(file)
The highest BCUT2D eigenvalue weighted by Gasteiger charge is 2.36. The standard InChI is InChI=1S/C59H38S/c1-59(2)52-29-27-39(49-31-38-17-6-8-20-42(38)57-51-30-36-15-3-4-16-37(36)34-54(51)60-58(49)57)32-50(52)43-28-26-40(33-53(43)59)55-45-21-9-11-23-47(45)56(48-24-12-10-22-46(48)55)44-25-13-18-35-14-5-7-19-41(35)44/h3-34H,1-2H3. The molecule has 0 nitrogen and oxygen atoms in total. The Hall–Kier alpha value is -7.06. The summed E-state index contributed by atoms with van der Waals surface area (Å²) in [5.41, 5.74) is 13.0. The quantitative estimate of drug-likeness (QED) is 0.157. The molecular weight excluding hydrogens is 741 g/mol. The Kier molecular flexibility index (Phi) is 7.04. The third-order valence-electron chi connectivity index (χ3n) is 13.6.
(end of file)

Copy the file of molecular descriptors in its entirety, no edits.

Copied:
The highest BCUT2D eigenvalue weighted by Gasteiger charge is 2.36. The standard InChI is InChI=1S/C59H38S/c1-59(2)52-29-27-39(49-31-38-17-6-8-20-42(38)57-51-30-36-15-3-4-16-37(36)34-54(51)60-58(49)57)32-50(52)43-28-26-40(33-53(43)59)55-45-21-9-11-23-47(45)56(48-24-12-10-22-46(48)55)44-25-13-18-35-14-5-7-19-41(35)44/h3-34H,1-2H3. The molecule has 0 nitrogen and oxygen atoms in total. The Hall–Kier alpha value is -7.06. The summed E-state index contributed by atoms with van der Waals surface area (Å²) in [5.41, 5.74) is 13.0. The quantitative estimate of drug-likeness (QED) is 0.157. The molecular weight excluding hydrogens is 741 g/mol. The Kier molecular flexibility index (Phi) is 7.04. The third-order valence-electron chi connectivity index (χ3n) is 13.6.